Saturday, October 14, 2017


In Baltimore, "Inner Harbor" refers both to a body of water (part of the 39-mile-long Patapsco River, which flows into Chesapeake Bay) and to the developed waterfront area.  I was surprised to learn that it was in this harbor that the Battle of Baltimore took place during the War of 1812. It was where Francis Scott Key was held in a British ship during the conflict, and from where he saw the huge American flag flying over Fort McHenry on the morning of September 14, 1814. It seems too far away from the fort for all of that.

The Inner Harbor is a little bit quirky. For example, check out these dragon boats:
That glass-topped building behind them is the National Aquarium (I'm not sure why it is the "National" one), which is the biggest tourist attraction in Maryland, drawing 1.5 million visitors annually.

Did we go there? No. We should have, just like we should have gone to this colossal Barnes & Noble and the Hard Rock Cafe. 

Instead we visited the Historic Ships exhibits. My husband likes ships more than I do.

Four historic ships are docked in Inner Harbor and have been turned into floating museums. We first stopped to see the USS Constellation, "The Flagship of the Anti-Slave Trade." It was built in 1854 and used during the Civil War for many things, including blockades of the South:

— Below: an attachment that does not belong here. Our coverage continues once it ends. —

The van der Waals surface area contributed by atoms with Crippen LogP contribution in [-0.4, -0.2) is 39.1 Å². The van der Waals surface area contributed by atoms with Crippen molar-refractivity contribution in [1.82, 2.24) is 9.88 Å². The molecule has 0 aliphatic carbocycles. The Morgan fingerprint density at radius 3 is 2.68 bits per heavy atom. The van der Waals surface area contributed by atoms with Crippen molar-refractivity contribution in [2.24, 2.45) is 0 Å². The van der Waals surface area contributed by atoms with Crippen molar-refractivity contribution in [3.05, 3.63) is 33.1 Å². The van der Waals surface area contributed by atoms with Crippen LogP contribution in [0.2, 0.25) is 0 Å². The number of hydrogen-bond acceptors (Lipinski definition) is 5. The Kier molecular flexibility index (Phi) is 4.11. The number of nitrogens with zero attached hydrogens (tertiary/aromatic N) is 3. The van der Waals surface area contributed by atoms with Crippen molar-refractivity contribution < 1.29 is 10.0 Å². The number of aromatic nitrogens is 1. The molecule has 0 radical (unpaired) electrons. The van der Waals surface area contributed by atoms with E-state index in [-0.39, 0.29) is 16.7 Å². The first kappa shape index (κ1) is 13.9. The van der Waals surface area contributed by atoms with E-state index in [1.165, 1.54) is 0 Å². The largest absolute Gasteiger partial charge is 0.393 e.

Saturday, October 7, 2017


I'm embarrassed to admit that I may not have been able to identify the significance of Fort McHenry before I actually visited it.  I am intrigued by the fact that it's not just a national monument, but also a historic shrine. I have always associated shrines with religious sites. Maybe it was designated a shrine because it is a battlefield site, or is it because of its connection to the national anthem? It is the only site in the National Park Service to have both designations.
During the War of 1812, this fort successfully defended Baltimore from an attack by the British Navy.